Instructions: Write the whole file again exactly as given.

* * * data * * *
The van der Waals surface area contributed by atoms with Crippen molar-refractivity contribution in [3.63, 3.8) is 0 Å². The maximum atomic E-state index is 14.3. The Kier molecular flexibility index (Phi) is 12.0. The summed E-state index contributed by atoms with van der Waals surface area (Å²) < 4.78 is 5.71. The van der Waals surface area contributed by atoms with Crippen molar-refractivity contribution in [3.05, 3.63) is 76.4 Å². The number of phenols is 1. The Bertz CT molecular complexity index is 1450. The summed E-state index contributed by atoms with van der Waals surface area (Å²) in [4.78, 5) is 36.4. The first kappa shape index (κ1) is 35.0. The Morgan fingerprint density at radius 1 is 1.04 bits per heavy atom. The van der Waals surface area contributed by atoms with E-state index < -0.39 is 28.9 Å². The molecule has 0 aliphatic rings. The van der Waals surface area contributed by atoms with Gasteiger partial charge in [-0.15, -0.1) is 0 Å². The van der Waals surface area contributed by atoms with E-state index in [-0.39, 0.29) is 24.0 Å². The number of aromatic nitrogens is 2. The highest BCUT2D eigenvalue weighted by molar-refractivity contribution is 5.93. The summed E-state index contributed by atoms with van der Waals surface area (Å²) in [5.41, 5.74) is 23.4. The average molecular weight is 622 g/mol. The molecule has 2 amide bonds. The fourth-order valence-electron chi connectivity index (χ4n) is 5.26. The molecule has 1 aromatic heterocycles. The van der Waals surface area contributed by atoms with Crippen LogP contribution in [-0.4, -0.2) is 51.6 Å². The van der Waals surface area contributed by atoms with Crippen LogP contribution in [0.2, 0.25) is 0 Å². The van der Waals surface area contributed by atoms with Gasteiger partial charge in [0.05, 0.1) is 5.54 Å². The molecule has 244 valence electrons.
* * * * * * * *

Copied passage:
The van der Waals surface area contributed by atoms with Crippen molar-refractivity contribution in [3.63, 3.8) is 0 Å². The maximum atomic E-state index is 14.3. The Kier molecular flexibility index (Phi) is 12.0. The summed E-state index contributed by atoms with van der Waals surface area (Å²) < 4.78 is 5.71. The van der Waals surface area contributed by atoms with Crippen molar-refractivity contribution in [3.05, 3.63) is 76.4 Å². The number of phenols is 1. The Bertz CT molecular complexity index is 1450. The summed E-state index contributed by atoms with van der Waals surface area (Å²) in [4.78, 5) is 36.4. The first kappa shape index (κ1) is 35.0. The Morgan fingerprint density at radius 1 is 1.04 bits per heavy atom. The van der Waals surface area contributed by atoms with E-state index < -0.39 is 28.9 Å². The molecule has 0 aliphatic rings. The van der Waals surface area contributed by atoms with Gasteiger partial charge in [-0.15, -0.1) is 0 Å². The van der Waals surface area contributed by atoms with E-state index in [-0.39, 0.29) is 24.0 Å². The number of aromatic nitrogens is 2. The highest BCUT2D eigenvalue weighted by molar-refractivity contribution is 5.93. The summed E-state index contributed by atoms with van der Waals surface area (Å²) in [5.41, 5.74) is 23.4. The average molecular weight is 622 g/mol. The molecule has 2 amide bonds. The fourth-order valence-electron chi connectivity index (χ4n) is 5.26. The molecule has 1 aromatic heterocycles. The van der Waals surface area contributed by atoms with Crippen LogP contribution in [-0.4, -0.2) is 51.6 Å². The van der Waals surface area contributed by atoms with Crippen LogP contribution in [0.2, 0.25) is 0 Å². The van der Waals surface area contributed by atoms with Gasteiger partial charge in [0.05, 0.1) is 5.54 Å². The molecule has 244 valence electrons.